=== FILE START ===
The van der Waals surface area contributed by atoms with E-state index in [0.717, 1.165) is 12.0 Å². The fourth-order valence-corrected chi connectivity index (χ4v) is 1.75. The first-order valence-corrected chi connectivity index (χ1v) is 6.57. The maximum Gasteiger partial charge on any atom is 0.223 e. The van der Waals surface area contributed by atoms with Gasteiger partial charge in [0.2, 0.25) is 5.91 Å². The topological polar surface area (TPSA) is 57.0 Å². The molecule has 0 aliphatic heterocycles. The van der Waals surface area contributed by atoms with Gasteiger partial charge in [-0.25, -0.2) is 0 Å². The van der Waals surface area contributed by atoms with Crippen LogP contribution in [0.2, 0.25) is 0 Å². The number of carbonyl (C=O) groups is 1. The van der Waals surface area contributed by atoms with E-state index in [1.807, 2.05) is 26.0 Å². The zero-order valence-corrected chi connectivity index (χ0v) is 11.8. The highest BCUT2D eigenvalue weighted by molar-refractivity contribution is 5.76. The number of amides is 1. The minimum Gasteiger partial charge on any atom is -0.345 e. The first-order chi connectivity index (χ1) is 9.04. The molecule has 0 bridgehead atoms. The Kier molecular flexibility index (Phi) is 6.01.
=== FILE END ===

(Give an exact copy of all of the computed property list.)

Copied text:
The van der Waals surface area contributed by atoms with E-state index in [0.717, 1.165) is 12.0 Å². The fourth-order valence-corrected chi connectivity index (χ4v) is 1.75. The first-order valence-corrected chi connectivity index (χ1v) is 6.57. The maximum Gasteiger partial charge on any atom is 0.223 e. The van der Waals surface area contributed by atoms with Gasteiger partial charge in [0.2, 0.25) is 5.91 Å². The topological polar surface area (TPSA) is 57.0 Å². The molecule has 0 aliphatic heterocycles. The van der Waals surface area contributed by atoms with Gasteiger partial charge in [-0.25, -0.2) is 0 Å². The van der Waals surface area contributed by atoms with Crippen LogP contribution in [0.2, 0.25) is 0 Å². The number of carbonyl (C=O) groups is 1. The van der Waals surface area contributed by atoms with E-state index in [1.807, 2.05) is 26.0 Å². The zero-order valence-corrected chi connectivity index (χ0v) is 11.8. The highest BCUT2D eigenvalue weighted by molar-refractivity contribution is 5.76. The number of amides is 1. The minimum Gasteiger partial charge on any atom is -0.345 e. The first-order chi connectivity index (χ1) is 9.04. The molecule has 0 bridgehead atoms. The Kier molecular flexibility index (Phi) is 6.01.